In the end (and I’m sure those familiar with my work saw this coming) the battle over seeds will be internally, with ourselves. No other people, no other country, no whales or owls or oceans will be involved. If we don’t do it ourselves and willingly, others will do it through altered food, drug and similar supplies via travel and distribution technologies, n’est-ce pas?

Oh, but knowing when you’ve had enough and before you’ve had too much? Just enough so that some is left over and you can offer it to the next in line?

That’s the battle I want to see.

RVMsmallfrontcover.jpgSign up for The NextStage Irregular, our very irregular, definitely frequency-wise and probably topic-wise newsletter.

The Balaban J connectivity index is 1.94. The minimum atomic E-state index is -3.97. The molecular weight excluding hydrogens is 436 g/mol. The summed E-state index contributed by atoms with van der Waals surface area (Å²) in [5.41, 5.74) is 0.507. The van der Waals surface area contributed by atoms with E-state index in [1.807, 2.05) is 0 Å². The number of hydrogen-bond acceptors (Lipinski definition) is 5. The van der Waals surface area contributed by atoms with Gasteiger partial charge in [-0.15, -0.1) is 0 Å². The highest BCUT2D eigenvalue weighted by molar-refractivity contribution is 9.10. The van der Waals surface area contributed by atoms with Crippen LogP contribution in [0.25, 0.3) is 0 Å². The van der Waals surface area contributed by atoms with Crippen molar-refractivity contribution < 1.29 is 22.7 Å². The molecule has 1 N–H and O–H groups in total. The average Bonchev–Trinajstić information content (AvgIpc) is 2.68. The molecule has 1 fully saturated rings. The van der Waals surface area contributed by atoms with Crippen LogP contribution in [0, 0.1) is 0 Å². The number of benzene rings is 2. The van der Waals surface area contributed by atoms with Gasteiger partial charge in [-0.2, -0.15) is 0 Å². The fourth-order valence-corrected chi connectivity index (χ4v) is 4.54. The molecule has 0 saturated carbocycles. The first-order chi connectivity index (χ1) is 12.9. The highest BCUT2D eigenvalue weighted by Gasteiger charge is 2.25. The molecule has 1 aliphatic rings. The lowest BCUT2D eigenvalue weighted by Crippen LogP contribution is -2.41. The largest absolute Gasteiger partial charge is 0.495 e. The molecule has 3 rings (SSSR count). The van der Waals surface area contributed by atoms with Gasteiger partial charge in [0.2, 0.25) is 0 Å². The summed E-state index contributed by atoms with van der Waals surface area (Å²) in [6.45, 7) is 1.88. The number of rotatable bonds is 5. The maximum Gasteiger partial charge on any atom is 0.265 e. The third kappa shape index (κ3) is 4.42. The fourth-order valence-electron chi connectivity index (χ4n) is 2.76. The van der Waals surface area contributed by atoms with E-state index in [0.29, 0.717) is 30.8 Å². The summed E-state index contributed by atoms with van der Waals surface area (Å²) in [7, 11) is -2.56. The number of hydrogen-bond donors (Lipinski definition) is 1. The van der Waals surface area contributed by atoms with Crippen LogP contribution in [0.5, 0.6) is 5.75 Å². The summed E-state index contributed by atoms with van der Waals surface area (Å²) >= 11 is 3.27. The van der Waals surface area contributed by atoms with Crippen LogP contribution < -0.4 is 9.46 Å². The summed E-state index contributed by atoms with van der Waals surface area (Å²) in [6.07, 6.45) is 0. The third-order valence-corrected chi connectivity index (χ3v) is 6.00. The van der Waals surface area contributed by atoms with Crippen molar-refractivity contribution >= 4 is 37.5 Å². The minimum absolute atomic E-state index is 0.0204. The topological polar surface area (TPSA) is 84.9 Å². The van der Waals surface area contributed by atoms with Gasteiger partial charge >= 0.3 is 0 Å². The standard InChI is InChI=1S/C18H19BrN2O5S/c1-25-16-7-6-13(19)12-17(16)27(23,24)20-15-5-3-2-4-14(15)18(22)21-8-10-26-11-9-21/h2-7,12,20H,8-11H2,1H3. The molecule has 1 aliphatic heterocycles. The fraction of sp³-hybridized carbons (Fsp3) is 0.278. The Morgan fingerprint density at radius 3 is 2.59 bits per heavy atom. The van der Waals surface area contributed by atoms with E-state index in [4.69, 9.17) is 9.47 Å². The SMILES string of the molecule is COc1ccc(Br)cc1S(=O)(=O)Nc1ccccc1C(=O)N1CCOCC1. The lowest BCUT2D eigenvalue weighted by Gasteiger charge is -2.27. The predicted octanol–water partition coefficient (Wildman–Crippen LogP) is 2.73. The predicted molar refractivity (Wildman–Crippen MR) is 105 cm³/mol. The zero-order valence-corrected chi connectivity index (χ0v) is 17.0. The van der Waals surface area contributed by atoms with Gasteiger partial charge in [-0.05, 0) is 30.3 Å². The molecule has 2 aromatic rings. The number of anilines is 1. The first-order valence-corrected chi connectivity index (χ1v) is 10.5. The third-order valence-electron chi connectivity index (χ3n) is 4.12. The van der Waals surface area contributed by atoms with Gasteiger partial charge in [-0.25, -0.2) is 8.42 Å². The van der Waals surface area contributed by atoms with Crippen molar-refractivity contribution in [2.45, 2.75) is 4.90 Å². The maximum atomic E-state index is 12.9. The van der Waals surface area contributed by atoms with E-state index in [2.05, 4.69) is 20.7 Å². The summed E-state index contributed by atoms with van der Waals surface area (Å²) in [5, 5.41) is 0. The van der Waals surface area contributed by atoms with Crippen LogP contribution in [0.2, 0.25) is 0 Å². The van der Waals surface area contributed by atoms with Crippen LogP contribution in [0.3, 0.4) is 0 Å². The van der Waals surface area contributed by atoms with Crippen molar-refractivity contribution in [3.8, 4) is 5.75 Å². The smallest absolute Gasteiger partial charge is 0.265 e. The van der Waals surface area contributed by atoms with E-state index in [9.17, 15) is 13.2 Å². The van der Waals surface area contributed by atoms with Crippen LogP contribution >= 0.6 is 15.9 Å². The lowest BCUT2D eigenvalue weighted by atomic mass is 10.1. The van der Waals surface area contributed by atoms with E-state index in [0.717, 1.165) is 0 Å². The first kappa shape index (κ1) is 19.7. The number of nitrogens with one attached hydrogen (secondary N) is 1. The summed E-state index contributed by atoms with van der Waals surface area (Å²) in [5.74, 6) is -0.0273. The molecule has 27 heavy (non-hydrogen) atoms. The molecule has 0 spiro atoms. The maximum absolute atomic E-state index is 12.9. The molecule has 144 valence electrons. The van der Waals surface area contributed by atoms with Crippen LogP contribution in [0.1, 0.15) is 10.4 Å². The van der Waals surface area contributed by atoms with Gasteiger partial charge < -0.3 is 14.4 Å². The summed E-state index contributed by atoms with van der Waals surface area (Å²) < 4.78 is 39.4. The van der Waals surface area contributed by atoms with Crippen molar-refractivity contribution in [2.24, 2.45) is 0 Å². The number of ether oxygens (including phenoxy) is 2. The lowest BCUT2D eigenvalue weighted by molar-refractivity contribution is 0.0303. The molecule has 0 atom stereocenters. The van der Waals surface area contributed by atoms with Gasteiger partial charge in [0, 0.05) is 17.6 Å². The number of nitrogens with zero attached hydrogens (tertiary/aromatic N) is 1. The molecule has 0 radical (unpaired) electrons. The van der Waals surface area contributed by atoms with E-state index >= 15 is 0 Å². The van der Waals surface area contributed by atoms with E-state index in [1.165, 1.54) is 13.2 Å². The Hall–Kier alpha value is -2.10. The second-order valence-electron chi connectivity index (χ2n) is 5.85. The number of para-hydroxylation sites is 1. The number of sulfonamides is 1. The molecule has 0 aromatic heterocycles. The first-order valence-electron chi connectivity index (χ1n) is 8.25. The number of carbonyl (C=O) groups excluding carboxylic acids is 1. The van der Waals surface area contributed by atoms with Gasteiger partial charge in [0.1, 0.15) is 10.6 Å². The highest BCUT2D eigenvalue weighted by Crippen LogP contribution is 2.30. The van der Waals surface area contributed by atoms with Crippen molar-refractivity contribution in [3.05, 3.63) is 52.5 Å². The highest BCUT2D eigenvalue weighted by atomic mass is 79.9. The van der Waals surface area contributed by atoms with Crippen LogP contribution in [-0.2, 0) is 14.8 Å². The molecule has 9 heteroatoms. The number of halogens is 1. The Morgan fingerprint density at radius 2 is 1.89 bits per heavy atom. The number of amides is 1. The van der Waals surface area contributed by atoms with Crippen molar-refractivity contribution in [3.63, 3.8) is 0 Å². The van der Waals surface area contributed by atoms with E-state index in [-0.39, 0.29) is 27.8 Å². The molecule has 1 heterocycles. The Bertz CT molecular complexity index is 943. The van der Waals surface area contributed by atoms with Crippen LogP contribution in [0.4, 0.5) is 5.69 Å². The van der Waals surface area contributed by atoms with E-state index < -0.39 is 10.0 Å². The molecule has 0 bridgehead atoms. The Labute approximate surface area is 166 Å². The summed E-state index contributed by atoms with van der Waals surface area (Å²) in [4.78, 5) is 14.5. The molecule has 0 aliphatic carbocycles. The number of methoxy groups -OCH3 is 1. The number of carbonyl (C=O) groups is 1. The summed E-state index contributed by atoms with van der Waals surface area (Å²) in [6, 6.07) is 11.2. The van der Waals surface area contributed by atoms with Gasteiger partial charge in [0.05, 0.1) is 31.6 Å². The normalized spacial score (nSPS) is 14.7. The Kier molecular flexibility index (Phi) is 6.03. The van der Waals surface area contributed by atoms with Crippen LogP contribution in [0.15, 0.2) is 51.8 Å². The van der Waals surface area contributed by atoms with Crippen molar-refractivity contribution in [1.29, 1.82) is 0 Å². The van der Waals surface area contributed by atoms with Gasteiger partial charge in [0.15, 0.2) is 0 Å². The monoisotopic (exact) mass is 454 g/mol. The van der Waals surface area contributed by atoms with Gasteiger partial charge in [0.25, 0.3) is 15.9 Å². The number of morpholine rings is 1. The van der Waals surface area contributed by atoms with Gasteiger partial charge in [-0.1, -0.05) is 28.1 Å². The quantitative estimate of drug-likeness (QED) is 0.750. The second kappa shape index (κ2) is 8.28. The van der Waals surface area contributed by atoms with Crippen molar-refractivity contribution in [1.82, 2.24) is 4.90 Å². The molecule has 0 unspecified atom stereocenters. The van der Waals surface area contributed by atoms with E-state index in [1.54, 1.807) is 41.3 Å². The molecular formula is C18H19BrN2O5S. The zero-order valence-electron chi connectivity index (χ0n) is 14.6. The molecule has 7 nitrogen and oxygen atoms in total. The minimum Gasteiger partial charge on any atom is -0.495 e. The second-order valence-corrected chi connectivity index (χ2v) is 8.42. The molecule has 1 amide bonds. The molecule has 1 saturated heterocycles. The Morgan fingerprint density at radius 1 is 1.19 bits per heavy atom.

You can follow me and my research on Twitter. I don’t twit often but when I do, it’s with gusto!
Have you read my latest book, Reading Virtual Minds Volume I: Science and History? It’s a whoppin’ good read.

Learn the latest regarding NextStage blog posts, conference sightings,
whitepapers, tools, presentations and more via The NextStage RSS feed Subscribe to NextStage's KnowledgeShop's RSS feed.


NextStage Evolution
Friends of NextStage
LinkedIn Group

Friends of NextStage LinkedIn Group
Advertisements
One Comment leave one →
  1. David Morf permalink
    2010/11/15 4:04 am